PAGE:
by Nina Raine
Drama Centre Theatre, Singapore

It's been a while since PANGDEMONIUM! have delivered a play that truly makes an impact. Their glittering 2013 season saw two critically acclaimed productions - Rabbit Hole and Next to Normal - back-to-back, both Pulitzer Prize winners confronting dark and difficult issues. Despite strong production values and solid acting, I've felt that their last couple of productions have been slightly marred by the choice of script. With this excellent production of Tribes by British playwright Nina Raine, they have returned to the zenith of fine theatre making in Singapore.

Tribes premiered at London's Royal Court Theatre in 2010 and chronicles the lives of a dysfunctional family living in Cambridge, England. Father Christopher is an acerbic academic obsessing about language, mother Beth is attempting to write a mystery novel, son Daniel is a sarcastic young man working on his thesis and daughter Ruth is a fledging opera singer hopeless in relationships. At the heart of this bickering family who use their words as weapons is youngest child Billy, who is deaf. He has grown up with his family members largely ignoring his disability and has managed to get by through lip-reading.

It is a credit to Raine that Tribes is no token story about a boy battling a world without sound and ultimately finding himself. The fundamental theme that emerges is the importance of communication and how all of us are simply looking for a group of people, a tribe, to achieve that vital human connection. When Billy reveals to his family that he has just met a wonderful young woman called Sylvia (Ethel Yap), who has grown up in a deaf family and is herself slowly losing her sense of hearing, old allegiances are threatened in the face of this newcomer. Billy gains a new lease of life when he suddenly finds himself very much the centre of attention rather than being left on the sidelines.

Tracie Pang and her creative team handle the topic of deafness with great fidelity. Thomas Pang and Ethel Yap have spent the past few months learning sign language with experts in order to authentically portray their characters and inhabit their world. A conscious attempt has been made to reach out to the deaf community in the play's publicity drive and three sign language interpreters have even been brought in for selected performances to allow the hearing impaired to enjoy the play.

Photo Credit: Crispian Chan, PANGDEMONIUM!

The cast, a superb ensemble of six, turn in compelling performances and are thoroughly engaging in their scenes. Veteran actors Adrian Pang and Sue Tordoff convey the tepid undercurrents of a marriage between two middle-aged people with riotous honesty. Gavin Yap and Frances Lee, last seen together in PANGDEMONIUM's Fat Pig, make a delightful pair of squabbling siblings whose weapons of choice are the words they use to puncture each other's egos. Yap in particular makes an admirable transition as his confident, witty façade cracks to reveal a desperate shell of a man who is enslaved by the voices in his head.

The show, however, is carried by Thomas Pang in his stunning professional stage debut as Billy. Pang joins the ranks of actors such as Seong Hui Xuan, Eden Ang, Mina Kaye and Frances Lee who have been nurtured by PANGDEMONIUM! and have emerged as fantastic young actors in the entertainment scene today. Pang displays that rare ability to convey powerful emotions without saying very much and what he does say makes everyone stop to listen to him. The scenes in sign language between him and Yap's character feel entirely organic and his emotionally-wrenching outburst in the second half lacerates the soul.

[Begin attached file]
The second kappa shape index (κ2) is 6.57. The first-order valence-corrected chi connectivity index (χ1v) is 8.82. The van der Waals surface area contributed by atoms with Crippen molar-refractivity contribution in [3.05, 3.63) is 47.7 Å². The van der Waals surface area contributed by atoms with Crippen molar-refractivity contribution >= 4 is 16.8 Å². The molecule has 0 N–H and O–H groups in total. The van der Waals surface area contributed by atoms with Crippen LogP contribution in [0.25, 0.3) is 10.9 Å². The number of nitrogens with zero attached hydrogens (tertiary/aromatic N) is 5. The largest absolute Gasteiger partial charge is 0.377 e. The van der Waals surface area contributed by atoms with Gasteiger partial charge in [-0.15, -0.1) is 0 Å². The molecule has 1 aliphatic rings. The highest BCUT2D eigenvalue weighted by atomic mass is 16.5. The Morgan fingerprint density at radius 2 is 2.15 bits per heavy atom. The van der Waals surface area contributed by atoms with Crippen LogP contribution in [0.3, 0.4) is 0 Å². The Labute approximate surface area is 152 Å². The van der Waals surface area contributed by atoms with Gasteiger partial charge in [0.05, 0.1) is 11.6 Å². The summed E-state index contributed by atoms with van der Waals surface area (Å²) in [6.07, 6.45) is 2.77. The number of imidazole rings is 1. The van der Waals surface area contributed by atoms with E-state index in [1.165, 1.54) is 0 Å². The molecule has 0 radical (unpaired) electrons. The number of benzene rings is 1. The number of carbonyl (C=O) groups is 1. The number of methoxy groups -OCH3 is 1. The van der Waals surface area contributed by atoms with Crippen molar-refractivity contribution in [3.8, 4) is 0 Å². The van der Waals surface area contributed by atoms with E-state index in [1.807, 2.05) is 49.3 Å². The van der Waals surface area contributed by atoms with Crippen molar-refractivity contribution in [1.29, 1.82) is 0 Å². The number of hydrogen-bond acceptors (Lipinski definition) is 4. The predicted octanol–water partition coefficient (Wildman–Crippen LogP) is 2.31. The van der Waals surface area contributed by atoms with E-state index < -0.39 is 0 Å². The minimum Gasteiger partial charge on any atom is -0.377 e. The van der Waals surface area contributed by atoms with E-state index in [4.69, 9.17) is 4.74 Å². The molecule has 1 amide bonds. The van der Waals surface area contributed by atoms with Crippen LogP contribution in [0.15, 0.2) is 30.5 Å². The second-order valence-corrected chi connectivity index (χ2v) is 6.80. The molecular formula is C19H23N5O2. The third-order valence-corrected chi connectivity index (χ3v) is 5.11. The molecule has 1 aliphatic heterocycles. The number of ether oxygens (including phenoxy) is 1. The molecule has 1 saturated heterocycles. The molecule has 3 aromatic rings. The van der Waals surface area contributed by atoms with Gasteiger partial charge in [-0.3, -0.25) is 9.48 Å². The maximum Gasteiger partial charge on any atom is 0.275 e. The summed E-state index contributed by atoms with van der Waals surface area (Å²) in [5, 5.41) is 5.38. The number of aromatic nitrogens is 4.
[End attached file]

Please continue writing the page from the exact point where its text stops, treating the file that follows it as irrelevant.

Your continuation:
Ethel Yap likewise makes a very strong impression as Sylvia and succeeds not only in portraying someone who cannot hear what they sound like but the unimaginably painful transition from a world of hearing to one of complete silence. She impresses with her fluent signing and one truly feels for her withered self-confidence as she reveals her pains of turning into a handicapped person whom people look at askance.

Photo Credit: Crispian Chan, PANGDEMONIUM!

Tracie Pang's taut direction drives the play and each scene is handled with her characteristic sensitivity and attention to detail. The entire opening sequence, where loud, overlapping conversations zigzag across the room with increasing intensity, converges on the image of Billy, who feels so utterly alone though he is in a room surrounded by people. Music is beautifully integrated between the scenes in a manner that reminds one of the rich aural transitions in Gruesome Playground Injuries and the use of surtitles capturing words both spoken and sometimes unspoken is heartfelt and hilarious.

Wong Chee Wai impresses once again with his large, fully-realized set that looks like it stepped right out of a lifestyle magazine. However, there are some spaces here that hardly seem to be utilised. Save for the central dining table where most of the action happens, the sitting room, kitchen and staircase areas are rarely used and one feels that the very breadth and scope of the space sometimes engulfs the powerful emotions being explored. Raine's writing also dips slightly in the second half of the play where she throws in one plot point after another without a satisfactory resolution. I didn't quite see the need to delve into Billy being investigated at work, barely a scene after he takes the monumental step of getting a job in the first place.

But these remain minor cavils in an otherwise delightful and thoroughly affecting piece of theatre about the limitations of language and the sound of silence. With Tribes, PANGDEMONIUM reminds us that when learning to understand one another, actions speak so much louder than words.

The Crystalwords score: 4/5


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